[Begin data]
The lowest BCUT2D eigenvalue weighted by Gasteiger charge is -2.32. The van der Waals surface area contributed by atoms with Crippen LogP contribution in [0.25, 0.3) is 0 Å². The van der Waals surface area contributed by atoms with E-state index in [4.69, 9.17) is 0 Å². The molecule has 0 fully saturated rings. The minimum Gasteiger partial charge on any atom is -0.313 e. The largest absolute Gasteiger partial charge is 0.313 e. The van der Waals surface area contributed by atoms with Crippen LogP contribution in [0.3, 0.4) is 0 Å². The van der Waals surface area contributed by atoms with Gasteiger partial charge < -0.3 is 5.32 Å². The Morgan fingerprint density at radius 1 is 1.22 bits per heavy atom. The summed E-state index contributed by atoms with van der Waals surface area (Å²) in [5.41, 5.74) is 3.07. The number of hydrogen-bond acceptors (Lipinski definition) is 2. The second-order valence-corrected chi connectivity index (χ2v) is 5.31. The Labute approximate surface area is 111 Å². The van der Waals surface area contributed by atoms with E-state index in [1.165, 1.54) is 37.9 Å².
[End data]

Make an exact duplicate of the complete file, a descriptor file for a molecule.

The lowest BCUT2D eigenvalue weighted by Gasteiger charge is -2.32. The van der Waals surface area contributed by atoms with Crippen LogP contribution in [0.25, 0.3) is 0 Å². The van der Waals surface area contributed by atoms with E-state index in [4.69, 9.17) is 0 Å². The molecule has 0 fully saturated rings. The minimum Gasteiger partial charge on any atom is -0.313 e. The largest absolute Gasteiger partial charge is 0.313 e. The van der Waals surface area contributed by atoms with Crippen LogP contribution in [0.3, 0.4) is 0 Å². The van der Waals surface area contributed by atoms with Gasteiger partial charge < -0.3 is 5.32 Å². The Morgan fingerprint density at radius 1 is 1.22 bits per heavy atom. The summed E-state index contributed by atoms with van der Waals surface area (Å²) in [5.41, 5.74) is 3.07. The number of hydrogen-bond acceptors (Lipinski definition) is 2. The second-order valence-corrected chi connectivity index (χ2v) is 5.31. The Labute approximate surface area is 111 Å². The van der Waals surface area contributed by atoms with E-state index in [1.165, 1.54) is 37.9 Å².